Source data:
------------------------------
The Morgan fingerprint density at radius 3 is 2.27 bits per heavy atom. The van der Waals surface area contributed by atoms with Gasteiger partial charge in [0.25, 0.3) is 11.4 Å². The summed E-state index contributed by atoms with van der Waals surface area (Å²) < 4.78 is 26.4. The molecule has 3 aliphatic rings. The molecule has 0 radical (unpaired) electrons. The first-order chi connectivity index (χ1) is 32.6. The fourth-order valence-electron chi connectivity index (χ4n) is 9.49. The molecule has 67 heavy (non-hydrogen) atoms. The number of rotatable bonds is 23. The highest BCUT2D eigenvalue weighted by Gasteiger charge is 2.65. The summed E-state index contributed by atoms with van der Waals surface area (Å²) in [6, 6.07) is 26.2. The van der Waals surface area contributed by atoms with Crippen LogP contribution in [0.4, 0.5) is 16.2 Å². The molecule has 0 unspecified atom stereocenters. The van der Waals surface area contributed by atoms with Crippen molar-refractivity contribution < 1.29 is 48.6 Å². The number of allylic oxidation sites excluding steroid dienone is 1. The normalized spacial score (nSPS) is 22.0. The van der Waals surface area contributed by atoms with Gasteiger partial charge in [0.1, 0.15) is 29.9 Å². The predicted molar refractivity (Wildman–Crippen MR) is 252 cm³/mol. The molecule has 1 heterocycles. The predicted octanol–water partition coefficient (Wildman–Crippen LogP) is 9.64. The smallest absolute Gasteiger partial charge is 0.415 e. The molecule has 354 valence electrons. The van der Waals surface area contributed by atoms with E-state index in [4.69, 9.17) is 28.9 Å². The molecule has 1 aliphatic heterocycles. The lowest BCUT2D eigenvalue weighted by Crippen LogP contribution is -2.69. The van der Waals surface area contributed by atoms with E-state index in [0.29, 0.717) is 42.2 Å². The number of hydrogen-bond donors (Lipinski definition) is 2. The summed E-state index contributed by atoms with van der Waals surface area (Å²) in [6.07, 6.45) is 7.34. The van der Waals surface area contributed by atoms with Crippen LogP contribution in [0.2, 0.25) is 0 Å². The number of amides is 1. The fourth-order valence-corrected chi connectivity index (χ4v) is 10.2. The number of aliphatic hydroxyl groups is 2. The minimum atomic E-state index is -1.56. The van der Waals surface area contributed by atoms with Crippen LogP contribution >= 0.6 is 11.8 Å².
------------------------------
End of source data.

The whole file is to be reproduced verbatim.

The Morgan fingerprint density at radius 3 is 2.27 bits per heavy atom. The van der Waals surface area contributed by atoms with Gasteiger partial charge in [0.25, 0.3) is 11.4 Å². The summed E-state index contributed by atoms with van der Waals surface area (Å²) < 4.78 is 26.4. The molecule has 3 aliphatic rings. The molecule has 0 radical (unpaired) electrons. The first-order chi connectivity index (χ1) is 32.6. The fourth-order valence-electron chi connectivity index (χ4n) is 9.49. The molecule has 67 heavy (non-hydrogen) atoms. The number of rotatable bonds is 23. The highest BCUT2D eigenvalue weighted by Gasteiger charge is 2.65. The summed E-state index contributed by atoms with van der Waals surface area (Å²) in [6, 6.07) is 26.2. The van der Waals surface area contributed by atoms with Crippen LogP contribution in [0.4, 0.5) is 16.2 Å². The molecule has 0 unspecified atom stereocenters. The van der Waals surface area contributed by atoms with Crippen molar-refractivity contribution < 1.29 is 48.6 Å². The number of allylic oxidation sites excluding steroid dienone is 1. The normalized spacial score (nSPS) is 22.0. The van der Waals surface area contributed by atoms with Gasteiger partial charge in [0.1, 0.15) is 29.9 Å². The predicted molar refractivity (Wildman–Crippen MR) is 252 cm³/mol. The molecule has 1 heterocycles. The predicted octanol–water partition coefficient (Wildman–Crippen LogP) is 9.64. The smallest absolute Gasteiger partial charge is 0.415 e. The molecule has 354 valence electrons. The van der Waals surface area contributed by atoms with E-state index in [4.69, 9.17) is 28.9 Å². The molecule has 1 aliphatic heterocycles. The lowest BCUT2D eigenvalue weighted by Crippen LogP contribution is -2.69. The van der Waals surface area contributed by atoms with E-state index in [0.29, 0.717) is 42.2 Å². The number of hydrogen-bond donors (Lipinski definition) is 2. The summed E-state index contributed by atoms with van der Waals surface area (Å²) in [6.07, 6.45) is 7.34. The van der Waals surface area contributed by atoms with Crippen LogP contribution in [0.2, 0.25) is 0 Å². The number of amides is 1. The fourth-order valence-corrected chi connectivity index (χ4v) is 10.2. The number of aliphatic hydroxyl groups is 2. The minimum atomic E-state index is -1.56. The van der Waals surface area contributed by atoms with Crippen LogP contribution >= 0.6 is 11.8 Å².